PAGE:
In October 2010, as one of our first programs, the Minnesota Theater Alliance participated in the sixth annual, national Free Night of Theater, led and supported by Theatre Communications Group (TCG), the national service organization for theaters. This audience development program offers free tickets to people to see one show at a theater they’ve never visited before. With a small staff and limited time to plan and implement the program, we treated our first foray into this program as an opportunity to experiment and learn the most effective approach for reaching new audiences.

We gathered a brainstorming committee of audience development experts from theaters around the state, consulting companies, universities, and arts service organizations. Two immediate conclusions drawn were that most complimentary or discount ticket programs often reach people who are already theater patrons seeking a bargain, and that without help to reach beyond their existing networks, theaters have a very hard time reaching truly new patrons.

We decided to think of complimentary tickets less as a publicity trick and more as an investment in future, paying patrons. We looked for specific kinds of people for whom a free theater ticket would be meaningful now, but who would be likely to become regular paying patrons in the future. In order to reach beyond the existing networks of theaters, for each group of people we looked for organizations with a connection to those people. TCG’s online reservation system had a feature allowing early access to reservations with a secret code. We decided to use several different codes to track which patrons came from which partner organizations.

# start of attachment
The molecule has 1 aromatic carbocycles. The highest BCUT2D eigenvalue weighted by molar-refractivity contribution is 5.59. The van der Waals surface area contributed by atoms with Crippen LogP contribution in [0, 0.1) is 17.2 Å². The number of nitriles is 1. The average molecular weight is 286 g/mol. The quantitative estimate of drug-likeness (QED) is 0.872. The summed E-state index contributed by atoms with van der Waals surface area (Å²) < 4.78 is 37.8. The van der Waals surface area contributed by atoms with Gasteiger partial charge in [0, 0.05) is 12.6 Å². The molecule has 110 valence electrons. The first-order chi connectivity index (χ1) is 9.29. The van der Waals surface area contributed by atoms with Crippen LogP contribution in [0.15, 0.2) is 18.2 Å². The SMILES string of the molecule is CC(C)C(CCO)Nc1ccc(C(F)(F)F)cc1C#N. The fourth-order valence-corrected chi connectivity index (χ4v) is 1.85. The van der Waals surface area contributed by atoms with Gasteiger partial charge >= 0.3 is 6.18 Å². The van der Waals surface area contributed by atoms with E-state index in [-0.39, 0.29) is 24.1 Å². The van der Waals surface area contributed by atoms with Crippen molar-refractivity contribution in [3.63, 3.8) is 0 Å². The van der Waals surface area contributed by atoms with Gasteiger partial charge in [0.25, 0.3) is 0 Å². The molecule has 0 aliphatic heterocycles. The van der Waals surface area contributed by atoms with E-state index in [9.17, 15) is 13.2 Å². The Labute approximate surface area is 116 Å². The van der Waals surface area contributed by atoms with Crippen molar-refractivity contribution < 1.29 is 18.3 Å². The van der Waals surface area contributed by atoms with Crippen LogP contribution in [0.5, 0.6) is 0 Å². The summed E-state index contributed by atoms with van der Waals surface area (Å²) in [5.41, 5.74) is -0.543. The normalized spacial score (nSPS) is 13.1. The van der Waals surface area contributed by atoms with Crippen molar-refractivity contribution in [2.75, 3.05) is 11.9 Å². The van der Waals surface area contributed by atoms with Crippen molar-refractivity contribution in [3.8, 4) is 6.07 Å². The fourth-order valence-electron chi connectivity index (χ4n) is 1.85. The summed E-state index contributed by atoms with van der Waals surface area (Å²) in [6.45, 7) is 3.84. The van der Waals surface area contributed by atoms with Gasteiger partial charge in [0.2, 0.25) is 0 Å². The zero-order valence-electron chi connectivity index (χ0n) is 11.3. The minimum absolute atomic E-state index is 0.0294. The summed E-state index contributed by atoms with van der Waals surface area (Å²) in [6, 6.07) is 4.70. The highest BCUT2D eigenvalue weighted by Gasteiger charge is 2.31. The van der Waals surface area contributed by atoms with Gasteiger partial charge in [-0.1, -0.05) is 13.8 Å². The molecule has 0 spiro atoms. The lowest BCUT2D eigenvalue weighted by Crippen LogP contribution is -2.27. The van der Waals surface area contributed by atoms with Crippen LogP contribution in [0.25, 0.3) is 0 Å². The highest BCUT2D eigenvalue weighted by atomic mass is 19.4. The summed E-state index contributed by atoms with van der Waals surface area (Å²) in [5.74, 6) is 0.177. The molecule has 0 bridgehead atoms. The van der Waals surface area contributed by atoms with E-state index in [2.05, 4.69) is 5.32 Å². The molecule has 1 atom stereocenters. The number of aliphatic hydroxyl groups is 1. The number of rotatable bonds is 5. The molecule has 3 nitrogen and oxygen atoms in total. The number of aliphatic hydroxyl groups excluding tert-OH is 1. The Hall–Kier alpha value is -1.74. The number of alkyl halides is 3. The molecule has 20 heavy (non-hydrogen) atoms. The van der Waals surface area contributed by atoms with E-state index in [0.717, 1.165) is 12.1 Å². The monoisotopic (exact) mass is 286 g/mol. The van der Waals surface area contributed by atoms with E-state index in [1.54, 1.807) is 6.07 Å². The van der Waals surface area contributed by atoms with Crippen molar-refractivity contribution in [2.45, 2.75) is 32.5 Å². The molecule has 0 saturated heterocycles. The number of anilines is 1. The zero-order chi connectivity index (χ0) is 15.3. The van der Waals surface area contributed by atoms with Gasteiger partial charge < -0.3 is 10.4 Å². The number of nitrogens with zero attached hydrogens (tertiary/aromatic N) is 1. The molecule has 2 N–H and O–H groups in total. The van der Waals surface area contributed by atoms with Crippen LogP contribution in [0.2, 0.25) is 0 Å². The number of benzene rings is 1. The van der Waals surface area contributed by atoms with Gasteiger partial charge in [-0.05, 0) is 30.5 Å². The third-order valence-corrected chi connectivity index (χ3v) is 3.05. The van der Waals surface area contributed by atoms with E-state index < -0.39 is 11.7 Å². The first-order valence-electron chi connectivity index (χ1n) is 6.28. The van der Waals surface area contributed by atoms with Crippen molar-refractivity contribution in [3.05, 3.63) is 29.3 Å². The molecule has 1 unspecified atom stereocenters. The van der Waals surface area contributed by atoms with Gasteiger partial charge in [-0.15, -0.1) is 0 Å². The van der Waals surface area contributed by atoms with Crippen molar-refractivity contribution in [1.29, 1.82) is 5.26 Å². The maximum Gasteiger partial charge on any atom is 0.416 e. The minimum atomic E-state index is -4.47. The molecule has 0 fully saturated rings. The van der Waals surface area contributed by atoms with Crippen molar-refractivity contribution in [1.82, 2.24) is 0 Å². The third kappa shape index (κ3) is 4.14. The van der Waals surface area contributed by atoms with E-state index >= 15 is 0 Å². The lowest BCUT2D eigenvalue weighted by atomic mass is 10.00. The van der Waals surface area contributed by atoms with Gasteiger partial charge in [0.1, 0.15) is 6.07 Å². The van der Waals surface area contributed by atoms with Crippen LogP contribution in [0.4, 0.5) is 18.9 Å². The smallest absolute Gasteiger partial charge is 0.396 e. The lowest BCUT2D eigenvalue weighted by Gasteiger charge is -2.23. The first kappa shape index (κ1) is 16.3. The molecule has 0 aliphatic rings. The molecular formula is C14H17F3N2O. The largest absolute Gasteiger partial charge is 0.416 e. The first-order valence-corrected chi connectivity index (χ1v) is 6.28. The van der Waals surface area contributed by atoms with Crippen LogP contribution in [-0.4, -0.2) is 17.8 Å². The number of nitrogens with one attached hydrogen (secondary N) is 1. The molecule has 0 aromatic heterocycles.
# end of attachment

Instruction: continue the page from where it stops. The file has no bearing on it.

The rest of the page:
Almost 5,000 tickets were given away to 96 performances at 58 different theaters across the state. Every patron answered demographic questions to make their reservation. We cross-referenced demographics about the audience with the organization affiliation code they used to make their reservation. The result of our experiment was a ton of revealing data about which kinds of partner organizations reached which kinds of patrons.